Send Me No Carnations

photo by Upupa4me

In the Spring of 2003, I was working as the minister’s assistant at the First Unitarian Church of Dallas. One particular morning that Spring, in the Reverend Daniel Kanter’s office, I was alternating between sipping my coffee and offering up my opinion, both pleasures I never enjoyed while Mormon. Seven years had passed since I’d left the LDS Church, and I was beginning to believe that nightmare might be over. Then Rev. Kanter posed a seemingly innocent request. Would I mind making a bulk order of carnations for the church youth to distribute on Mother’s Day?

My heart started pounding and I began scratching my wrist, smack dab on that patch where a remnant of eczema lingered. Seemed my nightmare had only begun.

While Mormon my hands were covered with eczema, brought on by dozens of Mother’s Day “tributes,” and a plethora of cheap carnations. Year after year, the same stale routine. First, a youth speaker who went on about how special Mom was because she enjoyed cooking for and cleaning up after everyone. Next, a member of the Relief Society who went on about how special it was to enjoy cooking for and cleaning up after everyone. Finally, the featured speaker, a priesthood authority who went on about the real honoree: the Patriarchy. Once his diatribe over working women/store-bought cookies/female pantsuits was complete, and every woman in the congregation was sufficiently demoralized, she was then obliged to stand and receive a complimentary carnation from the priesthood—even if she was single/childless/worked outside the home/bought Oreos—and when the priesthood gave her that carnation, she had better act like she enjoyed it.

Needless to say, my carnation routinely landed in the garbage after church.

In anticipation of the “that wasn’t my experience” replies, I do recognize practices vary, even in the one and only true church. On Mother’s Day, 2008, I attended my friend’s ward in Walnut Creek, California. A more progressive congregation, Relief Society was held in the cultural hall, where the Elders Quorum served us brunch ahead of our lesson! A yummy potpourri of Costco appetizers that had to have set the ward budget back a pretty penny. Having lunch served to me by the priesthood was a surreal experience. Like I’d driven into my local gas station and been met by a team of clean-cut, uniformed attendants who cheerfully pumped my gas, checked my oil, and washed my windows. But then, in 2008, the Mormons in California were more concerned about gay marriage than they were working women, and the ensuing discussion of Proposition 8 that morning had me scratching my wrist on the way out.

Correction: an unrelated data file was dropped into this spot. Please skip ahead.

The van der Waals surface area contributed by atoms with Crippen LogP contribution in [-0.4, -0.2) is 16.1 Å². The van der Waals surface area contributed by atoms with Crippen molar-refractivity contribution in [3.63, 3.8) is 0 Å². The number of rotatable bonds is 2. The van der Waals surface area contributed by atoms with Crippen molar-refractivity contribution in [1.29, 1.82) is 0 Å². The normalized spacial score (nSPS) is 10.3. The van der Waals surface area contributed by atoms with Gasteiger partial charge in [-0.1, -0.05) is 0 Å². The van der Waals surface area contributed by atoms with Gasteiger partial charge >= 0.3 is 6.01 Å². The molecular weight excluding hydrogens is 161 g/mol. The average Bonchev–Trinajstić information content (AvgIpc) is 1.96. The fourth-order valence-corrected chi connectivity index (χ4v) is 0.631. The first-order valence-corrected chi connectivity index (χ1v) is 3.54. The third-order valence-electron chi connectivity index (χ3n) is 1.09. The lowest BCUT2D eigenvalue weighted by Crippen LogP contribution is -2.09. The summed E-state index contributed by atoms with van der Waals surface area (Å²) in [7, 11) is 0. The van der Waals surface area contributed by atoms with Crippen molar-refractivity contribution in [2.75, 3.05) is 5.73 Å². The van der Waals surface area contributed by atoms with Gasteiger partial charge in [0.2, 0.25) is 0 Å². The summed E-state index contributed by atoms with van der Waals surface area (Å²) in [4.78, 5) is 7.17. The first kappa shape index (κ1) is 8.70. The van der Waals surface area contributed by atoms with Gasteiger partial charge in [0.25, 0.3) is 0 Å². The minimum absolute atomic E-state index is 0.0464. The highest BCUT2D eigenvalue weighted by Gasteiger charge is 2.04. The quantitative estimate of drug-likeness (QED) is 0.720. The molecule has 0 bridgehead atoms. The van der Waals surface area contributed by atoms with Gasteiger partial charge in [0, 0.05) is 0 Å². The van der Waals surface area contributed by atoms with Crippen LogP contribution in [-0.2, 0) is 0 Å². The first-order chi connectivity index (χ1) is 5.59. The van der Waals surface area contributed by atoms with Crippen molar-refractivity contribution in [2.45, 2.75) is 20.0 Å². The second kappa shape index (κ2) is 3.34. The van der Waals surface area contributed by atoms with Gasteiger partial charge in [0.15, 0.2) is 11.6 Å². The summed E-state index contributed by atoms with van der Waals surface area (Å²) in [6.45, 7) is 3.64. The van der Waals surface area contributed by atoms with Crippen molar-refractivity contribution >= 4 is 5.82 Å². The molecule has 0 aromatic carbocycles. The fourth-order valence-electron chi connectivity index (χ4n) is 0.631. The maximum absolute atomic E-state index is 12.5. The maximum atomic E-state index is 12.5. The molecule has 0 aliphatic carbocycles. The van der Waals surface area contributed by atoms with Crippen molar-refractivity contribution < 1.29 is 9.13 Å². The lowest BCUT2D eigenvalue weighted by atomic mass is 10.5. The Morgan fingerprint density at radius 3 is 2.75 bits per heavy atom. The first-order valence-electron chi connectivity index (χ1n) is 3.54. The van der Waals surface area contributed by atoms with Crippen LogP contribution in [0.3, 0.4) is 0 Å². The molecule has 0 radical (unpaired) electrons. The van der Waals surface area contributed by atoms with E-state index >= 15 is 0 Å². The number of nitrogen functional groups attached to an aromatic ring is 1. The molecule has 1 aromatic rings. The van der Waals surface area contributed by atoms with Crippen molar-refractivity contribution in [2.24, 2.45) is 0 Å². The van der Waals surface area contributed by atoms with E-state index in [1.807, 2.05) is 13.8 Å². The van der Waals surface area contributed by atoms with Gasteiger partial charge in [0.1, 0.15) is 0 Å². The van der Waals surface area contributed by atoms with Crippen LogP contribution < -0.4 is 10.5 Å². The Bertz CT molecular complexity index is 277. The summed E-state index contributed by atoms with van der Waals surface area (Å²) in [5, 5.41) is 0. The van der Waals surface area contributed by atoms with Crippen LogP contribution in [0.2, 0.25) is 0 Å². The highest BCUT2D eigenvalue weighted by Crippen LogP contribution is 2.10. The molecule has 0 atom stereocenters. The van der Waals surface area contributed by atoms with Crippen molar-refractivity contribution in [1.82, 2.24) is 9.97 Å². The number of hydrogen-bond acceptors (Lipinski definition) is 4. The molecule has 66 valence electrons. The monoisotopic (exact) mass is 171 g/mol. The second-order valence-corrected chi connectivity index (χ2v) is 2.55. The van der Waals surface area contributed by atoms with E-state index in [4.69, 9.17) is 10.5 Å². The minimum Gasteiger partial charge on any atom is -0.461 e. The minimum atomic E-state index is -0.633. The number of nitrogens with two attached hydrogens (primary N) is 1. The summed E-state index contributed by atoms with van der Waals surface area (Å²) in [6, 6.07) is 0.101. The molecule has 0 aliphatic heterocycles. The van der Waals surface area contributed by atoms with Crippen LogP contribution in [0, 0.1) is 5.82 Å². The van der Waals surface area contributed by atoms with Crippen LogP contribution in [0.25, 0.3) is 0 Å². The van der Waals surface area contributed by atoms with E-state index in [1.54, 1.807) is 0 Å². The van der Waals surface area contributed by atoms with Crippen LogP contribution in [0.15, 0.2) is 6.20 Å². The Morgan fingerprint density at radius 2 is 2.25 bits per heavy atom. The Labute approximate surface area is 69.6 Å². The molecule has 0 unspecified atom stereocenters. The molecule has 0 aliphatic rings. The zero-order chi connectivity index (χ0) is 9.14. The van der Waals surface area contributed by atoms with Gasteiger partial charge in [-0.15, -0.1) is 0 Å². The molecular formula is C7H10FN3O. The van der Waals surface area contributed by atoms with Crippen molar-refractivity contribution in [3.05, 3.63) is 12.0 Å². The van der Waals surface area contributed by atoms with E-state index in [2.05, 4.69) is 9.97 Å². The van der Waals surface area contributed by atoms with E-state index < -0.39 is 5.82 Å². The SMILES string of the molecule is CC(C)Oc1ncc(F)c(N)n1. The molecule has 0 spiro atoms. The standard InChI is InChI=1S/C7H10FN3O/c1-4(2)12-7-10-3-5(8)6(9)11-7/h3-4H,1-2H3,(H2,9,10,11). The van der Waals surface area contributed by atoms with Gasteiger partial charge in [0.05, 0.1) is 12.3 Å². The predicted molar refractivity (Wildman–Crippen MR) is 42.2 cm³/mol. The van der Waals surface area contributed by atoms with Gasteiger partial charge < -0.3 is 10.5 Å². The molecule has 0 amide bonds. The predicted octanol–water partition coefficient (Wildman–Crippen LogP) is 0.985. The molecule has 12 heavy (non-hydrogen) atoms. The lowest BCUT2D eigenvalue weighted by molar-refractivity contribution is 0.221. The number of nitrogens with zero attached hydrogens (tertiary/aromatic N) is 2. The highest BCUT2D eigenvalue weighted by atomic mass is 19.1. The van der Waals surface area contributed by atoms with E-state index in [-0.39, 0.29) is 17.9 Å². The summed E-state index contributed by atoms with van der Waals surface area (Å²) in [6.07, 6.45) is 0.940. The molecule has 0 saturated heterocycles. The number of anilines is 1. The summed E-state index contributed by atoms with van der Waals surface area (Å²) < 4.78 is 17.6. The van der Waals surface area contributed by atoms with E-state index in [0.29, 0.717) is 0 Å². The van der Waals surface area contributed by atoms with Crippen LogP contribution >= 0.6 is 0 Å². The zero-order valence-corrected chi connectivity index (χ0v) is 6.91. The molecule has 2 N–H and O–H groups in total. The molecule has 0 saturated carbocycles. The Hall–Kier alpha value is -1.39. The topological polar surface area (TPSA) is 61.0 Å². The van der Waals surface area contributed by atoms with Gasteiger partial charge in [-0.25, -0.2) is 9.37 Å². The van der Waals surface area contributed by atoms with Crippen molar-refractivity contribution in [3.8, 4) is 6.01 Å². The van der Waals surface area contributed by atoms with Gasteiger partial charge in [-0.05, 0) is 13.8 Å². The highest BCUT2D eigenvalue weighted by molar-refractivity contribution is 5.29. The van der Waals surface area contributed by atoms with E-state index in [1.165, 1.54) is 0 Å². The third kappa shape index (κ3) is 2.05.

Back to Spring 2003 in Rev. Kanter’s office. My blood pressure was spiking and my palms sweating. I was about to knock over my coffee cup when he went on to explain. As a fund raiser for their upcoming trip to Boston, the youth would be making corsages to sell to the congregation. Red corsages for those whose mothers were still living. White for those whose weren’t. I fell silent for several long seconds, my heartbeat returning to normal, my eczema calming. Another surreal experience. Mother’s Day didn’t have to be about the role of women. It could simply be a day to honor the women who bore and(or) raised us.

I went to hear Rev. Kanter speak that Sunday, wearing my white carnation for the entirety of that Mother’s Day. Sure, my Mormon nightmare was far from over. But I could sense the dawn approaching.

In the Summer of 2003 we moved to San Francisco. Since then–with the exception of that 2008 Relief Society brunch–there’s been no church for me on Mother’s Day. And this year it’s just the company of my husband/pandemic buddy. I imagine there will be some reminiscing about my own mom, also my mother-in-law, who passed in October. Hopefully calls from my children. Flowers would be nice, too. But no carnations, please.

Donna Banta

My novels, "Seer Stone," "Mormon Erotica," "False Prophet" and "The Girls From Fourth Ward," are available on Amazon.

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2 Responses

  1. chanson says:

    It was similar in my ward when I was a teen: they had the primary kids distribute flowers to every woman over 18 in the congregation. When I remarked that it was odd to see girls just barely out of YW getting honored for Mother’s Day, the response was always that we don’t want people to feel bad if they’re trying to become a mother and haven’t succeeded (yet).

    But this idea carries the subtext of “We expect that you’ll feel bad about it if you’re a woman and not a mother.” It would be better to create a climate where women are encouraged to feel proud of a whole range of accomplishments — in addition to or instead of parenting — like the men are.

  2. Donna Banta says:

    Good point, Chanson. They assume 18 year-old girls already want to be mothers and will, therefore, feel bad if they don’t get a flower. I remember feeling somewhat shellshocked when they handed me that first carnation. Sure, I’d been groomed in YW about my ultimate role, but that flower made it official: I was now a womb. (Eye-roll.)

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